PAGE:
Seeing all these beautiful campuses and learning about their programs and their contributions to society has made me wonder why I never considered going anywhere but BYU.  I remember getting all kinds of college solicitation material from campuses all over the United States in the mail, but I never took any of it seriously.  I think getting into Ivy League schools was a little easier in 1978 than it is today, but I suppose our economic situation was a limiting factor, and in those days no one from my hometown ventured much further than Idaho for college. Going to the University of Utah for grad school seemed plenty exotic to me.  Now, however, I can understand the draw of this elite education. Wouldn't it be fun to audit a class or two at one of these great universities?  I would appreciate it so much more now than I would have at age 18.

I end with some fun quotes about Harvard.  Apparently there is more than one way of looking at the school.

Woody Allen: "Harvard makes mistakes too, you know.  Kissinger taught there."

Lyndon B. Johnson: "I don't believe I'll ever get credit for anything I do in foreign affairs, no matter how successful it is, because I didn't go to Harvard."

Frank Lloyd Wright: "Harvard takes perfectly good plums as students and turns them into prunes."

William F. Buckley: "I'd rather entrust the government of the United States to the first 400 people in the Boston telephone directory than to the faculty of Harvard University."

John F. Kennedy: "It might be said now that I have the best of both worlds, a Harvard education and a Yale degree."

Dave Barry: "Harvard University, according to the directory of the American Society of Colleges and Universities, is a 'type of weevil.'"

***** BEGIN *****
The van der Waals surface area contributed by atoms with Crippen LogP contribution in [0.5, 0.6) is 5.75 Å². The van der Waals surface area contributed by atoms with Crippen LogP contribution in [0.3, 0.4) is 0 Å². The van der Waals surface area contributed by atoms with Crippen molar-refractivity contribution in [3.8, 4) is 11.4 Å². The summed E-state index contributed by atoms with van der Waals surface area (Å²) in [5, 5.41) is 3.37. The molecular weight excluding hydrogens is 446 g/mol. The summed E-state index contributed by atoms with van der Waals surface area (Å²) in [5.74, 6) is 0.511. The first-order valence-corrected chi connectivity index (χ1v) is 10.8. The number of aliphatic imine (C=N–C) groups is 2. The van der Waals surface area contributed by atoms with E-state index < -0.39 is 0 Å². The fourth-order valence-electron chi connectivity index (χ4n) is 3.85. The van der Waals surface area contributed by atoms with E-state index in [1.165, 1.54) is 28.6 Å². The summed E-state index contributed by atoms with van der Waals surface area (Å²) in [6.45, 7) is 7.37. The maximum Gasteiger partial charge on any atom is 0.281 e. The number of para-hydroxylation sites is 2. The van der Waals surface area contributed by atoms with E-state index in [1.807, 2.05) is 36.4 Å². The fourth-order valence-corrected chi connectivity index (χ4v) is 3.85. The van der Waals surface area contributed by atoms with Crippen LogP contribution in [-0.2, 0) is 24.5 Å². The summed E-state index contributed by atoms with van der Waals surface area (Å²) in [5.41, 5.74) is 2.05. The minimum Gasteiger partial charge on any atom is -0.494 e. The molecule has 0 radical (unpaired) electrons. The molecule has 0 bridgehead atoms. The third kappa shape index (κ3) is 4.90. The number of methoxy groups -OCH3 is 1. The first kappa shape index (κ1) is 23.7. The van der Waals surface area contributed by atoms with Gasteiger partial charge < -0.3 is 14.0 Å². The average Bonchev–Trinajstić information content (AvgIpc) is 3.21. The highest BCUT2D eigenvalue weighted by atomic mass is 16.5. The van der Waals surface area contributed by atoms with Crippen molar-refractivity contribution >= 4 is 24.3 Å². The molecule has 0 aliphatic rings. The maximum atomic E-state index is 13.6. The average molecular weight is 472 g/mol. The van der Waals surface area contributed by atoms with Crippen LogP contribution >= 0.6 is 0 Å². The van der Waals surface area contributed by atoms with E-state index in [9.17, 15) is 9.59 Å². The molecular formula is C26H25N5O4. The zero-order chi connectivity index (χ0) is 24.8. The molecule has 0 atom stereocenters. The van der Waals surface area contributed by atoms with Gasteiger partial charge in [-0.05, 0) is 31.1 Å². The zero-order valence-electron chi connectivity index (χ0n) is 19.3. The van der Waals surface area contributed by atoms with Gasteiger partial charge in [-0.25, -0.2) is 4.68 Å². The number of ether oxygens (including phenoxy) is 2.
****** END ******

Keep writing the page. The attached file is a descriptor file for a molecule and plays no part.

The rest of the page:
1. Love some of those quotes, Judy -- particularly the John F. Kennedy. You always have the best travel posts! And I love the self portrait by Andrew -- I would enjoy seeing his artist statement on that piece. It intrigued me (and I'd like the sculpture that reminded you of it on my front lawn!)

  2. I don't know that I'd ever think to go to a famous university when I'm on vacation--thanks for opening my eyes to how interesting they are.

    Andrew's self-portrait is amazing!

  3. Having heard about those universities for years, it was nice to put some faces to the names. Some of the brightest people who've ever lived have walked those grounds.

  4. I'm glad you went to college in Utah. How would you have met Bob otherwise?

  5. I think that's why she was wishing she went to Columbia.

  6. Bob and I were destined to meet. Our ancestors were conspiring. But that's a story for another post.

  7. Another great post. Brings back memories of spending close to four hours in the Harvard Book Store with my brother when we were visiting Erin. I think I could go back and spend another four hours there - an amazing campus.


    PS: Would you be interested in the doctoral program @ the U of R? I'll do it if you'll do it!

  8. I almost went to Columbia! I was so close to committing there (they wanted me for volleyball) but I didn't think I was smart enough for that place! Scratch that I KNEW I wasn't! I'll always wonder what could have been, but be grateful I made the choice I did. Such a beautiful campus. Thanks for sharing pics. I hope to be able to travel someday and see great places like you and your husband do. I think it's awesome.